CAS  PubMed  PubMed Central  Google Scholar 

  23. American Society of Anesthesiologists. Standards and Practice Parameters Committee. Standards for basic anesthetic monitoring. 2011.

  24. Punjasawadwong Y, Phongchiewboon A, Bunchungmongkol N. Bispectral index for improving anaesthetic delivery and postoperative recovery. Cochrane Database Syst Rev. 2014;6:CD003843.

    Google Scholar 

  25. Chhabra A, Subramaniam R, Srivastava A, et al. Spectral entropy monitoring for adults and children undergoing general anaesthesia. Cochrane Database Syst Rev. 2016;3:CD010135.

    PubMed  Google Scholar 

  26. Hajat Z, Ahmad N, Andrzejowski J. The role and limitations of EEG-based depth of anaesthesia monitoring in theatres and intensive care. Anaesthesia. 2017;72:38–47.

    PubMed  CrossRef  Google Scholar 

  27. Wildes TS, Mickle AM, Abdallah AB, et al. Effect of electroencephalography-guided anesthetic administration on postoperative delirium among older adults undergoing major surgery: the ENGAGES randomized clinical trial. JAMA. 2019;321(5):473–83.

    PubMed  PubMed Central  CrossRef  Google Scholar 

  28. Gelb AW, Morriss WW, Johnson W, et al. World Health Organization-World Federation of Societies of Anaesthesiologists (WHO-WFSA) international standards for a safe practice of anesthesia. Can J Anaesth. 2018;65(6):698–708.

    PubMed  CrossRef  Google Scholar 

  29. Lien CA, Kopman AF. Current recommendations for monitoring depth of neuromuscular blockade. Curr Opin Anaesthesiol. 2014;27(6):616–22.

    CAS  PubMed  CrossRef  Google Scholar 

  30. Vignon P, Mentec H, Terre S, et al. Diagnostic accuracy and therapeutic impact of transthoracic and transesophageal echocardiography in mechanically ventilated patients in the ICU. Chest. 1994;106(6):1829–34.

    CAS  PubMed  CrossRef  Google Scholar 

  31. Sub-Committee of ASA Committee on Equipment and Facilities. Recommendations for pre-anesthesia checkout procedures. 2008.

  32. Ruskin KJ, Hueske-Kraus D. Alarm fatigue: impacts on patient safety. Curr Opin Anaesthesiol. 2015;28(6):685–90.

    PubMed  CrossRef  Google Scholar 

  33. Corwin GS, Mills PD, Shanawani H, et al. Root cause analysis of ICU adverse events in the veterans health administration. Jt Comm J Qual Patient Saf. 2017;43(11):580–90.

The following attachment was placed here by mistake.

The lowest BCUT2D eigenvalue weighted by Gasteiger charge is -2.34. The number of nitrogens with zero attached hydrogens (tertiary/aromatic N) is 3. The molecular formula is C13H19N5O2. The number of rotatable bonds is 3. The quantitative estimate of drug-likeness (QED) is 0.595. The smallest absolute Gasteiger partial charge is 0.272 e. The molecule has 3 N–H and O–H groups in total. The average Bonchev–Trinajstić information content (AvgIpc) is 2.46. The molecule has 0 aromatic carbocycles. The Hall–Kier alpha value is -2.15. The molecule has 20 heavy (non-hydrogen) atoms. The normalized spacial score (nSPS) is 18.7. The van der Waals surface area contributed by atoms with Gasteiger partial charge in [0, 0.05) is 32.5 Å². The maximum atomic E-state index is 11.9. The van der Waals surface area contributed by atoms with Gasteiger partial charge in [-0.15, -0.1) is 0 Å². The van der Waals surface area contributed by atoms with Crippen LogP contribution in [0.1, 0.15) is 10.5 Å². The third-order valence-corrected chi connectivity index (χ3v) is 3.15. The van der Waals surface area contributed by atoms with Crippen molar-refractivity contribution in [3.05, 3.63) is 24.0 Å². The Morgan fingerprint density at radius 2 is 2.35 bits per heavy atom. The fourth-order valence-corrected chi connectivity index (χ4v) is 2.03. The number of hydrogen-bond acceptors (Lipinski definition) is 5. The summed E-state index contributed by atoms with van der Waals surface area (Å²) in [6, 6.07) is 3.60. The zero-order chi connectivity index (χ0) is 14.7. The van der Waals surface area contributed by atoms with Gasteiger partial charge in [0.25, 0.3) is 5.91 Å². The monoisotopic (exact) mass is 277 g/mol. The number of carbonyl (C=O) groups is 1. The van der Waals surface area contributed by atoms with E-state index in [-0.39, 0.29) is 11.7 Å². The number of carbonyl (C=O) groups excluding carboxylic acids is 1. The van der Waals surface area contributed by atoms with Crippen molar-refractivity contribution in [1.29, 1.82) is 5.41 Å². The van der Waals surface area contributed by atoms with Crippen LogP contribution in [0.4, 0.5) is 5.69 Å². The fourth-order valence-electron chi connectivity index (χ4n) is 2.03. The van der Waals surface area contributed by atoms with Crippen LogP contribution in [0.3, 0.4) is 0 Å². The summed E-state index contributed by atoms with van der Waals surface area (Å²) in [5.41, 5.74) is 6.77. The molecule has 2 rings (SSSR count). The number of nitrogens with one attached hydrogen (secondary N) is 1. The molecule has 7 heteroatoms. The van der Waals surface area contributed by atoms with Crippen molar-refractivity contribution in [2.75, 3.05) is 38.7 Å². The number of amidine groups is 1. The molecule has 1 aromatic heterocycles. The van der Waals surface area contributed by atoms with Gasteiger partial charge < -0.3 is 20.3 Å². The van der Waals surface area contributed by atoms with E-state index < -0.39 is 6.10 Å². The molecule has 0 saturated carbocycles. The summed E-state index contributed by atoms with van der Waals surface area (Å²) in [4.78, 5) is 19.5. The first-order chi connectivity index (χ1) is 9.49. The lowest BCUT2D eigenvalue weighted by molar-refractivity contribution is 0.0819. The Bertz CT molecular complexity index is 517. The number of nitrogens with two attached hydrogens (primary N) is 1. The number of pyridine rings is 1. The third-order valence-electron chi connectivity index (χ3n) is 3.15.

PubMed  Google Scholar 

  34. Hales BM, Pronovost PJ. The checklist—a tool for error management and performance improvement. J Crit Care. 2006;21(3):231–5.

    PubMed  CrossRef  Google Scholar 

  35. Pronovost P, Needham D, Bernholtz S, et al. An intervention to decrease catheter-related bloodstream infections in the ICU. N Engl J Med. 2006;355(26):2725–32.

    CAS  PubMed  CrossRef  Google Scholar 

  36. Arriaga AF, Bader AM, Wong JM, et al. Simulation-based trial of surgical-crisis checklists. N Engl J Med. 2013;368(3):246–53.

    CAS  PubMed  CrossRef  Google Scholar 

  37. Semeraro F, Signore L, Cerchiari EL. Retention of CPR performance in anaesthetists. Resuscitation. 2006;68(1):101–8.

    PubMed  CrossRef  Google Scholar 

  38. McEvoy MD, Field LC, Moore HE, et al. The effect of adherence to ACLS protocols on survival of event in the setting of in-hospital cardiac arrest. Resuscitation. 2014;85(1):82–7.

    PubMed  CrossRef  Google Scholar 

  39. Ziewacz JE, Arriaga AF, Bader AM, et al. Crisis checklists for the operating room: development and pilot testing. J Am Coll Surg. 2011;213(2):212–7.

    PubMed  CrossRef  Google Scholar 

  40. Pronovost P, Berenholtz S, Dorman T, et al. Improving communication in the ICU using daily goals. J Crit Care. 2003;18(2):71–5.

    PubMed  CrossRef  Google Scholar